For quite some time now, every year is regarded as “the year of elections” in Turkey. While there might not be any elections at all, the word is ever present. Past elections, upcoming elections or the mere possibility of elections, the election system and political alliances are sources of constant discussion. It is impossible to have a couple of months with an election-free agenda in this country. Currently, people are betting on the prospect on “early elections.” 

After Hagia Sophia was converted into a mosque, pundits raised the question of whether this was the sign of early elections to come. The same applies to the rising tensions in the Eastern Mediterranean and the government’s recent discovery of natural gas reserves. And after a new security department was established and a TV channel anchor resigned, we again interpreted those events as preparations for the holding of early elections. 

The public – most of which now supports the opposition – has had too many past experiences to act with such suspicion. It is not far-fetched to believe that the government is seeking an advantageous occasion to catch its opponents off-guard and immediately hold elections. Hence, it is only natural that political scientists and commentators would review their data and put forward their analysis on the matter. 

This constant expectation of elections to come has to do with the nature of the ruling Justice and Development Party (AKP). As academics such as Yunus Sözen have pointed out as early as 2008, the AKP and its leader Recep Tayyip Erdoğan embraced a tactic of “authority with elections.” After their voting results peaked in 2011, elections became a strong pillar of this approach. 

What is more, after the ruling party was defeated in June 2015, elections were weaponized. The despotism or artificial atmosphere of competition created by elections not only further facilitates the holding of elections; it also leads to an addiction for elections on the part of the ruling party. Elections held through unequal competition allow the ruling party to renew its power and legitimacy. As a result, competitive authoritarian systems – those that hold elections, that is – indulge in frequent elections, and especially the prospect of them. 

Regimes that turn elections – held in an unbalanced manner and through unequal means – into competition arenas are referred to as “competitive authoritarian” systems. Such regimes base their domination on their electoral victories. In this system, elections do not serve as tests through which citizens hold their governments accountable. Instead, elections are an arena the ruling party uses to beat its opponents. It is about winning or crushing, not evaluating. Besides, the ruling party believes the winner takes it all. Hence, an election never represents a beginning, but rather a finale.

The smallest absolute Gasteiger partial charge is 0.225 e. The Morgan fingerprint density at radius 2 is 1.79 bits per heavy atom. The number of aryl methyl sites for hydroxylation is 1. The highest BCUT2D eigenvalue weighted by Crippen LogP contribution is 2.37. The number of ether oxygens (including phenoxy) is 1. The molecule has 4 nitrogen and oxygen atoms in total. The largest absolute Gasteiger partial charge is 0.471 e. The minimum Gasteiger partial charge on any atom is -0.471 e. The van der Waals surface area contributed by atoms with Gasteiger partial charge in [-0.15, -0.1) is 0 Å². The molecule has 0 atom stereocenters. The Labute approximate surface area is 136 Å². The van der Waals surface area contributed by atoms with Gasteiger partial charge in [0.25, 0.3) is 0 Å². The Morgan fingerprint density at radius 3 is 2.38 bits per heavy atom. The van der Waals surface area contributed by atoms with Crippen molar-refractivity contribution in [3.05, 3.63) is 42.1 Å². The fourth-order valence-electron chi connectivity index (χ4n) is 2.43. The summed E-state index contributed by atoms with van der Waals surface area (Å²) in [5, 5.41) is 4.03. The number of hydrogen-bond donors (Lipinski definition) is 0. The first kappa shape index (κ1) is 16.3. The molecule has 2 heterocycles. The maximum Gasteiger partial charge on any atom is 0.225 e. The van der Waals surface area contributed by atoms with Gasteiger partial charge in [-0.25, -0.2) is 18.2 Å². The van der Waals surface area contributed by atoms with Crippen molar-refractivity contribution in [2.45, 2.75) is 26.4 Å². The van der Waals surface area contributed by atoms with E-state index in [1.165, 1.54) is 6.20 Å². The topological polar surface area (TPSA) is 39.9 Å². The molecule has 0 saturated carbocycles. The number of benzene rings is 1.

In 2015, the ruling party formed an alliance with the far-right Nationalist Movement Party (MHP). With its newly acquired nationalist base, the AKP deemed “competition” as unnecessary. Yet, in the 2017 presidential referendum and, later, in the 2019 local elections, the AKP realized its alliance with MHP did not constitute a guarantee, and that in fact, it could prove perilous. For the past year or so, the government has attempted to come up with alternative sources of legitimacy beyond election results. 

The government bloc has sought to widen the consolidation of its support base beyond voting support. First, with their “local and national” rhetoric, they define the opposition as a “national security issue.” Their aim is to depict their continuity as a necessity that transcends the will of the electorate. Second, they have begun launching attacks to solidify their power. Hence, elections are no longer a concern for the government bloc, only for the opposition. 

Besides, it appears that the government uses the topic of elections to control the agenda, by denying the prospect of elections yet making everyone talk about it. 

Up until recently, the prospect of an early election was part of the opposition’s discourse, which claimed that the collapse of the government would be imminent in if such elections were held. For some time, they even regarded it as an attempt from the government to exert pressure on them. Yet at present, they are unable to see that the pressure has been turned against them.

The new source of debate is not whether the government would fall with elections; rather, it is whether the opposition alliance will endure. Instead of focusing on the prospect of early elections, the opposition should be discussing the implementation of new policies. Moreover, instead of merely discussing their possibility, the opposition should push for the holding of actual elections.